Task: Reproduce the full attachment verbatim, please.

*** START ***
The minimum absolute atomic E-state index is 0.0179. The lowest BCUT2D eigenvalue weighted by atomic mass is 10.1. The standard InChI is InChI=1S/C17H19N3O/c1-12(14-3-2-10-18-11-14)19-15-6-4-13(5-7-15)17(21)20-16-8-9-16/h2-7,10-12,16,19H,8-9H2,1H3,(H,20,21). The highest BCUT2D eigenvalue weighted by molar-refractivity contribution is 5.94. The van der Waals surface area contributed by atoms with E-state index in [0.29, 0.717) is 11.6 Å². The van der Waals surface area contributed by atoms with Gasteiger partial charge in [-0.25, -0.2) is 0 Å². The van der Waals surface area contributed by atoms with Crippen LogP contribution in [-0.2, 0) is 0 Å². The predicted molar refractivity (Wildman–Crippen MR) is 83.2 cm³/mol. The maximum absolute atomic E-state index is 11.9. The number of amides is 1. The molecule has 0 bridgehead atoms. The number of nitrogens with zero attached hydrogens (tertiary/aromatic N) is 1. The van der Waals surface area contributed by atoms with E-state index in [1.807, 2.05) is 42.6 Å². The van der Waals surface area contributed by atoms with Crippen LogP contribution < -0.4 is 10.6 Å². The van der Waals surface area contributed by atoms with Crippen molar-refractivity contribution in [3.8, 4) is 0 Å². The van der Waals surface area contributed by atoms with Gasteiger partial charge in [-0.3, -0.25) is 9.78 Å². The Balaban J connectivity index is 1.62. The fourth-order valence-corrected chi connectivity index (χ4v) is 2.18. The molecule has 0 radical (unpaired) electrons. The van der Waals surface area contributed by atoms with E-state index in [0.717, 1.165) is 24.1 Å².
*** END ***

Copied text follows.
The minimum absolute atomic E-state index is 0.0179. The lowest BCUT2D eigenvalue weighted by atomic mass is 10.1. The standard InChI is InChI=1S/C17H19N3O/c1-12(14-3-2-10-18-11-14)19-15-6-4-13(5-7-15)17(21)20-16-8-9-16/h2-7,10-12,16,19H,8-9H2,1H3,(H,20,21). The highest BCUT2D eigenvalue weighted by molar-refractivity contribution is 5.94. The van der Waals surface area contributed by atoms with E-state index in [0.29, 0.717) is 11.6 Å². The van der Waals surface area contributed by atoms with Gasteiger partial charge in [-0.25, -0.2) is 0 Å². The van der Waals surface area contributed by atoms with Crippen LogP contribution in [-0.2, 0) is 0 Å². The predicted molar refractivity (Wildman–Crippen MR) is 83.2 cm³/mol. The maximum absolute atomic E-state index is 11.9. The number of amides is 1. The molecule has 0 bridgehead atoms. The number of nitrogens with zero attached hydrogens (tertiary/aromatic N) is 1. The van der Waals surface area contributed by atoms with E-state index in [1.807, 2.05) is 42.6 Å². The van der Waals surface area contributed by atoms with Crippen LogP contribution < -0.4 is 10.6 Å². The van der Waals surface area contributed by atoms with Crippen molar-refractivity contribution in [3.8, 4) is 0 Å². The van der Waals surface area contributed by atoms with Gasteiger partial charge in [-0.3, -0.25) is 9.78 Å². The Balaban J connectivity index is 1.62. The fourth-order valence-corrected chi connectivity index (χ4v) is 2.18. The molecule has 0 radical (unpaired) electrons. The van der Waals surface area contributed by atoms with E-state index in [0.717, 1.165) is 24.1 Å².